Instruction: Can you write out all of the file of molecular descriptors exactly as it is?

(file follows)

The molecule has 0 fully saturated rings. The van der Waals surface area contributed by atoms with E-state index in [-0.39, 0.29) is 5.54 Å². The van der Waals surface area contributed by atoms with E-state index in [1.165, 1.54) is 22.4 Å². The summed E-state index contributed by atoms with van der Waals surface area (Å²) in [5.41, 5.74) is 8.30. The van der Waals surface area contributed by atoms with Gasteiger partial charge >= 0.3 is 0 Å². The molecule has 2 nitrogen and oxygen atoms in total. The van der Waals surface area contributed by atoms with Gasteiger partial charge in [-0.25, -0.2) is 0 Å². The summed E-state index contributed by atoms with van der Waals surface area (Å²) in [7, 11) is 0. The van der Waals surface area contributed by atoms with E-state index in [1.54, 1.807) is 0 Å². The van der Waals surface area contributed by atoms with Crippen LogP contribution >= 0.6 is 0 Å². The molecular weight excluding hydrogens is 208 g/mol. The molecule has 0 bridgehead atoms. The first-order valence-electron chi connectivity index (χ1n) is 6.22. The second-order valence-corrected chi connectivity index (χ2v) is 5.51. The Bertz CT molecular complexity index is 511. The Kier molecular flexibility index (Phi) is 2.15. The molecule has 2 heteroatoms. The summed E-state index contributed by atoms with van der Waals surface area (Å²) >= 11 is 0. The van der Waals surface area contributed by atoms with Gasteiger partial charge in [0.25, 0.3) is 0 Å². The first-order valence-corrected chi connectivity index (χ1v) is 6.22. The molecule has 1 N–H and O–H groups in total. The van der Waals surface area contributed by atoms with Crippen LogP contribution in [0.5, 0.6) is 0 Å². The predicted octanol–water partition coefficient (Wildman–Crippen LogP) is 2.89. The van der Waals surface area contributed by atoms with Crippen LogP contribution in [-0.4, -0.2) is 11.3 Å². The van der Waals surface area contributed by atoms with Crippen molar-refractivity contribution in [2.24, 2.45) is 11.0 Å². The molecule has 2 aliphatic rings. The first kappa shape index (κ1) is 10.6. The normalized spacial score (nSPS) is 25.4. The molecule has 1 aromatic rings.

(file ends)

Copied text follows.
The molecule has 0 fully saturated rings. The van der Waals surface area contributed by atoms with E-state index in [-0.39, 0.29) is 5.54 Å². The van der Waals surface area contributed by atoms with E-state index in [1.165, 1.54) is 22.4 Å². The summed E-state index contributed by atoms with van der Waals surface area (Å²) in [5.41, 5.74) is 8.30. The van der Waals surface area contributed by atoms with Gasteiger partial charge >= 0.3 is 0 Å². The molecule has 2 nitrogen and oxygen atoms in total. The van der Waals surface area contributed by atoms with Gasteiger partial charge in [-0.25, -0.2) is 0 Å². The summed E-state index contributed by atoms with van der Waals surface area (Å²) in [7, 11) is 0. The van der Waals surface area contributed by atoms with E-state index in [1.54, 1.807) is 0 Å². The van der Waals surface area contributed by atoms with Crippen LogP contribution >= 0.6 is 0 Å². The molecular weight excluding hydrogens is 208 g/mol. The molecule has 0 bridgehead atoms. The first-order valence-electron chi connectivity index (χ1n) is 6.22. The second-order valence-corrected chi connectivity index (χ2v) is 5.51. The Bertz CT molecular complexity index is 511. The Kier molecular flexibility index (Phi) is 2.15. The molecule has 2 heteroatoms. The summed E-state index contributed by atoms with van der Waals surface area (Å²) >= 11 is 0. The van der Waals surface area contributed by atoms with Gasteiger partial charge in [0.25, 0.3) is 0 Å². The first-order valence-corrected chi connectivity index (χ1v) is 6.22. The molecule has 1 N–H and O–H groups in total. The van der Waals surface area contributed by atoms with Crippen LogP contribution in [0.5, 0.6) is 0 Å². The predicted octanol–water partition coefficient (Wildman–Crippen LogP) is 2.89. The van der Waals surface area contributed by atoms with Crippen LogP contribution in [-0.4, -0.2) is 11.3 Å². The van der Waals surface area contributed by atoms with Crippen molar-refractivity contribution in [2.24, 2.45) is 11.0 Å². The molecule has 2 aliphatic rings. The first kappa shape index (κ1) is 10.6. The normalized spacial score (nSPS) is 25.4. The molecule has 1 aromatic rings.